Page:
Article

Anorexia nervosa trios: Behavioral profiles of individuals with anorexia nervosa and their parents

University of California, San Diego (UCSD) Eating Disorders Treatment and Research Center, La Jolla, CA, USA.
Psychological Medicine (Impact Factor: 5.43). 07/2008; 39(3):451-61. DOI: 10.1017/S0033291708003826
Source: PubMed

ABSTRACT Anorexia nervosa (AN) is associated with behavioral traits that predate the onset of AN and persist after recovery. We identified patterns of behavioral traits in AN trios (proband plus two biological parents).
A total of 433 complete trios were collected in the Price Foundation Genetic Study of AN using standardized instruments for eating disorder (ED) symptoms, anxiety, perfectionism, and temperament. We used latent profile analysis and ANOVA to identify and validate patterns of behavioral traits.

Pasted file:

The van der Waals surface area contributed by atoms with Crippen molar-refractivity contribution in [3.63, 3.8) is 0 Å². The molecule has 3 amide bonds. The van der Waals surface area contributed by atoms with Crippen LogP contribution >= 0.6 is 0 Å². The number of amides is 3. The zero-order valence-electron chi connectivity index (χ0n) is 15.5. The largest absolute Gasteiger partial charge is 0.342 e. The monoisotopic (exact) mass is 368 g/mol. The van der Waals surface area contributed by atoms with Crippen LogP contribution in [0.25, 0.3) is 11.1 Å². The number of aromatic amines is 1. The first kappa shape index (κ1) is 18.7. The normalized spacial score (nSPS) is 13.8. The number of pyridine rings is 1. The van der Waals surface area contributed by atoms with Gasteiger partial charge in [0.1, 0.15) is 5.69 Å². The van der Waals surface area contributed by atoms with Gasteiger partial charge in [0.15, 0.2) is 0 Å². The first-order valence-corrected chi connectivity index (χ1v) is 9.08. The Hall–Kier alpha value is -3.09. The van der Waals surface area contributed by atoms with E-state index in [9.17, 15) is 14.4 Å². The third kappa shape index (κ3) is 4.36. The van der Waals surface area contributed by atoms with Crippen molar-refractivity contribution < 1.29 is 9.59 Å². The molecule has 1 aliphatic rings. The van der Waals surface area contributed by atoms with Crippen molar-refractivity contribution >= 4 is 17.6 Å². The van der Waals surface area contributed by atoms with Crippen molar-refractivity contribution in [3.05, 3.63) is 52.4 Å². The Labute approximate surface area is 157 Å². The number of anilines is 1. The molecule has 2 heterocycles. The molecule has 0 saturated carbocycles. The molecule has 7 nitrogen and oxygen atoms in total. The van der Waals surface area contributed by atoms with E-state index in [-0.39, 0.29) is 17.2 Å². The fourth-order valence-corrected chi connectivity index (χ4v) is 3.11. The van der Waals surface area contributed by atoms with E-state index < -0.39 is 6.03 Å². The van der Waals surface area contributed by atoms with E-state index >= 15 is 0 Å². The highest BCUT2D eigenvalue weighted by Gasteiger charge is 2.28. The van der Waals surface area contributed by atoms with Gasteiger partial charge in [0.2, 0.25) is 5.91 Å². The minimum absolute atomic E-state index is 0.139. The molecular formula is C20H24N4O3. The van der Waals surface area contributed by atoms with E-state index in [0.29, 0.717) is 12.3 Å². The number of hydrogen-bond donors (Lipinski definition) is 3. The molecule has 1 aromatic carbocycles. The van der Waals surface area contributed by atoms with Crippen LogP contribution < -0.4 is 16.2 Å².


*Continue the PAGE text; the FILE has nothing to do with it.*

We distinguished three classes with medium to large effect sizes by mothers' and probands' drive for thinness, body dissatisfaction, perfectionism, neuroticism, trait anxiety, and harm avoidance. Fathers did not differ significantly across classes. Classes were distinguished by degree of symptomatology rather than qualitative differences. Class 1 (approximately 33%) comprised low symptom probands and mothers with scores in the healthy range. Class 2 ( approximately 43%) included probands with marked elevations in drive for thinness, body dissatisfaction, neuroticism, trait anxiety, and harm avoidance and mothers with mild anxious/perfectionistic traits. Class 3 (approximately 24%) included probands and mothers with elevations on ED and anxious/perfectionistic traits. Mother-daughter symptom severity was related in classes 1 and 3 only. Trio profiles did not differ significantly by proband clinical status or subtype.